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Former Philadelphia Eagles wide receiver and New Mexico legend Tommy McDonald died Monday morning, the Pro Football Hall of Fame announced.

McDonald was 84 years old.

“Tommy McDonald lived life like he played the game of football,” Hall of Fame President & CEO David Baker said in a statement posted on their website. “He was charismatic, passionate and had fun. He was such a character. Heaven is a happier place today.”

“Tommy’s legacy will forever live in Canton, Ohio through his bronzed bust that is a symbol of his many great accomplishments. His impact on the game serves as inspiration to generations of fans.”

The Pro Football Hall of Fame announced their flag in Canton will fly at half-staff in Tommy’s memory.

McDonald was born in Roy, New Mexico and attended Roy High School his freshman year.  He played quarterback in the small school of 150 students, but later transferred to Highland High School in Albuquerque.  As a senior, he averaged over 20 yards per carry in football and set the state scoring record.  Author Dan Ford wrote in his book The History of New Mexico High School Football, “Tommy McDonald raced through defenses to the tune of 151 points in 1952.  His accumulation of points still is a record at Highland High School.  In fact, in the first 60 years of football in New Mexico only two other players had scored more points in a single season than McDonald.”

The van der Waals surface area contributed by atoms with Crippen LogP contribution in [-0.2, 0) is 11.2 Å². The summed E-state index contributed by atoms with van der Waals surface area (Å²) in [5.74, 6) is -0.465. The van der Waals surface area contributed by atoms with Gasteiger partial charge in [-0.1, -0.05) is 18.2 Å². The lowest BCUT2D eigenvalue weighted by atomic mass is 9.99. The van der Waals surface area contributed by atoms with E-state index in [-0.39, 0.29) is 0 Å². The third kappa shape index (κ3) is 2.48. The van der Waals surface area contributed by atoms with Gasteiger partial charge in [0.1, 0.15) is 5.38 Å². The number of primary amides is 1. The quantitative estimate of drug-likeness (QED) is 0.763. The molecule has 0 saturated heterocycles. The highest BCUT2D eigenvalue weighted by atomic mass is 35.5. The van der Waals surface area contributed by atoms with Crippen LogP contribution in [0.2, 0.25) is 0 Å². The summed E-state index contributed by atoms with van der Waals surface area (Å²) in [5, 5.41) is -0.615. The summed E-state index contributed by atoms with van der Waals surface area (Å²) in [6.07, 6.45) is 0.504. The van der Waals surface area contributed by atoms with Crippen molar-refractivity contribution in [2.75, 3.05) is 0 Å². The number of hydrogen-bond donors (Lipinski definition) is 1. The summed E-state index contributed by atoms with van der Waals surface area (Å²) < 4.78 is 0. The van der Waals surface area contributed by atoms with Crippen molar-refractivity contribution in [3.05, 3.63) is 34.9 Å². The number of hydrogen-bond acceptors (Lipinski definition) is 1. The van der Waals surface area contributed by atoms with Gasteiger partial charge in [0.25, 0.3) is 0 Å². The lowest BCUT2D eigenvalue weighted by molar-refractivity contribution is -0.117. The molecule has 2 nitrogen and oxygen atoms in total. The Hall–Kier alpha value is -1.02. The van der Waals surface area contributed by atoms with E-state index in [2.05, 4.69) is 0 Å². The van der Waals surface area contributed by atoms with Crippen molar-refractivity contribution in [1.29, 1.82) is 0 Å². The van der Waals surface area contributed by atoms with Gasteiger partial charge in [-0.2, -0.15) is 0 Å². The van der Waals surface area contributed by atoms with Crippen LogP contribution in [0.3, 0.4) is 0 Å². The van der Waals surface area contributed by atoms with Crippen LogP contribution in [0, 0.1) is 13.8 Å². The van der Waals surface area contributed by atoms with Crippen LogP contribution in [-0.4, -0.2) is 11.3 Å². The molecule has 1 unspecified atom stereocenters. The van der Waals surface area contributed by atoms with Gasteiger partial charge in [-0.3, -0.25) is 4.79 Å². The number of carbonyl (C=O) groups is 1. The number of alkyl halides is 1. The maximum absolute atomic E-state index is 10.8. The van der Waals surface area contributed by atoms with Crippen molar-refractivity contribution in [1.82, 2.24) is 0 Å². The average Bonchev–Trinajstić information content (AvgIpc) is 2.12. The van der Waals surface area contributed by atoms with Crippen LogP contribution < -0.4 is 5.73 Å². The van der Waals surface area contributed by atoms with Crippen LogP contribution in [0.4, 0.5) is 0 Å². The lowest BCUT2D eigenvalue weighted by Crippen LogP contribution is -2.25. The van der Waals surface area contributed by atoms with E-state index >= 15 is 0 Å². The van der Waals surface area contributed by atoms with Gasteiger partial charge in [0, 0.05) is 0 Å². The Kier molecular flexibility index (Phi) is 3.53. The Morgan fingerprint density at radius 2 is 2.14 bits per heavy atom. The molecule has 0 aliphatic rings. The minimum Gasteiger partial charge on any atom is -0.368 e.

McDonald’s 151 points: 12pts vs Belen, 12pts vs St. Mary’s, 18pts vs Raton, 18pts vs Gallup, 18pts vs El Paso Jefferson, 13pts in a loss to Hobbs, 18pts vs Tucumcari, 12pts in a loss to Farmington, 12pts vs Los Alamos, 18pts vs Albuquerque for a total of 151 points and an 8-2 record during the 1952 season.

He also set the city scoring record in basketball, and won five gold medals in the state track meet (100, 220, low hurdles and 2 relays).

He later went on to star at the University of Oklahoma.  In 1956, he led the team with 119 carries for 853 yards, 12 rushing touchdowns, 12 receptions for 282 yards and 4 receiving touchdowns. At the end of the season he was named a consensus All-American, received the Maxwell Award as the nation’s most outstanding college football player and finished third in the 1956 Heisman voting.

McDonald was selected by the Philadelphia Eagles in the third round of the 1957 NFL draft.  He spent the first seven years of his pro career with the Eagles.  McDonald helped the Eagles win the 1960 Championship.  In 1961, he led the NFL in receiving yards (1,144) and touchdowns (13).  His NFL career also includes time with the Dallas Cowboys, Los Angeles Rams, Atlanta Falcons and Cleveland Browns.  In all, he was selected for six Pro Bowls.  He finished his career with 495 receptions for 8,410 yards and 84 touchdowns.

In 1985 he was inducted into the College Football Hall of Fame.  He was inducted into the Pro Football Hall of Fame in 1998.

“The state of New Mexico lost one of the all-time greats today,” said New Mexico Activities Director Sally Marquez.  “Tommy embodied the spirit, enthusiasm and heart of a true champion.  Our thoughts and prayers go out to the McDonald family.”

“We are proud of Tommy McDonald,” added Highland High School athletic director John Barnhill.  “He was always proud of being a Hornet and being a part of Hornet Nation.  Our deepest condolences to his family.”


Tommy McDonald 1934-2018


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